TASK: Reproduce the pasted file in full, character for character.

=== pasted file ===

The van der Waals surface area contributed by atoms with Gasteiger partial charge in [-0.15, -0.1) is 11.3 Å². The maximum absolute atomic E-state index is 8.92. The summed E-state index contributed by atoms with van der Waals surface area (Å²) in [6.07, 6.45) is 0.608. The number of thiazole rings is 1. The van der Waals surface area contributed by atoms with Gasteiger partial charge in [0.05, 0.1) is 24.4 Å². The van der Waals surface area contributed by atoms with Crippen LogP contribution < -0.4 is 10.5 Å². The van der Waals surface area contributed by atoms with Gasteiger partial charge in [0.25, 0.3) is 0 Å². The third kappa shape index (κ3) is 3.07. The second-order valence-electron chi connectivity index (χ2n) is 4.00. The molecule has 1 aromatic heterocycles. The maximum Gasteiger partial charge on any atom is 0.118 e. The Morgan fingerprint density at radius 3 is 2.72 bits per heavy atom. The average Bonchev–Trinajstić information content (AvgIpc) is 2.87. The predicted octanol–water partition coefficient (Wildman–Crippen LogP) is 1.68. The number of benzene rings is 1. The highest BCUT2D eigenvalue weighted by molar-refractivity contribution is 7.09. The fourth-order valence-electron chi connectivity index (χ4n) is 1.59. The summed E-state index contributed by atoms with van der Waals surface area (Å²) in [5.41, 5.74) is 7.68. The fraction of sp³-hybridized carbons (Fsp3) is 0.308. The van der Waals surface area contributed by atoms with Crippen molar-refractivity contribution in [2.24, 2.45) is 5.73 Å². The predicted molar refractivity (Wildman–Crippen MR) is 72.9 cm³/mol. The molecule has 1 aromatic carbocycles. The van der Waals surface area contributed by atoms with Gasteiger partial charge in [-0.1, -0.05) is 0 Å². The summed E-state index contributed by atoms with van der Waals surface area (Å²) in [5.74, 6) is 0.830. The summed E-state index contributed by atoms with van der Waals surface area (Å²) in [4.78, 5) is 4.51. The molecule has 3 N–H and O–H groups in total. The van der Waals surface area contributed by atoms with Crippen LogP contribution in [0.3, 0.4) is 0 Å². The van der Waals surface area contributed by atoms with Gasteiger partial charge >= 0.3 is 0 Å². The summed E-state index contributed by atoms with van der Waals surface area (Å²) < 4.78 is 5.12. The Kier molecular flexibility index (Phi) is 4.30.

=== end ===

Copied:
The van der Waals surface area contributed by atoms with Gasteiger partial charge in [-0.15, -0.1) is 11.3 Å². The maximum absolute atomic E-state index is 8.92. The summed E-state index contributed by atoms with van der Waals surface area (Å²) in [6.07, 6.45) is 0.608. The number of thiazole rings is 1. The van der Waals surface area contributed by atoms with Gasteiger partial charge in [0.05, 0.1) is 24.4 Å². The van der Waals surface area contributed by atoms with Crippen LogP contribution < -0.4 is 10.5 Å². The van der Waals surface area contributed by atoms with Gasteiger partial charge in [0.25, 0.3) is 0 Å². The third kappa shape index (κ3) is 3.07. The second-order valence-electron chi connectivity index (χ2n) is 4.00. The molecule has 1 aromatic heterocycles. The maximum Gasteiger partial charge on any atom is 0.118 e. The Morgan fingerprint density at radius 3 is 2.72 bits per heavy atom. The average Bonchev–Trinajstić information content (AvgIpc) is 2.87. The predicted octanol–water partition coefficient (Wildman–Crippen LogP) is 1.68. The number of benzene rings is 1. The highest BCUT2D eigenvalue weighted by molar-refractivity contribution is 7.09. The fourth-order valence-electron chi connectivity index (χ4n) is 1.59. The summed E-state index contributed by atoms with van der Waals surface area (Å²) in [5.41, 5.74) is 7.68. The fraction of sp³-hybridized carbons (Fsp3) is 0.308. The van der Waals surface area contributed by atoms with Crippen molar-refractivity contribution in [2.24, 2.45) is 5.73 Å². The predicted molar refractivity (Wildman–Crippen MR) is 72.9 cm³/mol. The molecule has 1 aromatic carbocycles. The van der Waals surface area contributed by atoms with Gasteiger partial charge in [-0.1, -0.05) is 0 Å². The summed E-state index contributed by atoms with van der Waals surface area (Å²) in [5.74, 6) is 0.830. The summed E-state index contributed by atoms with van der Waals surface area (Å²) in [4.78, 5) is 4.51. The molecule has 3 N–H and O–H groups in total. The van der Waals surface area contributed by atoms with Crippen LogP contribution in [0.3, 0.4) is 0 Å². The van der Waals surface area contributed by atoms with Gasteiger partial charge >= 0.3 is 0 Å². The summed E-state index contributed by atoms with van der Waals surface area (Å²) < 4.78 is 5.12. The Kier molecular flexibility index (Phi) is 4.30.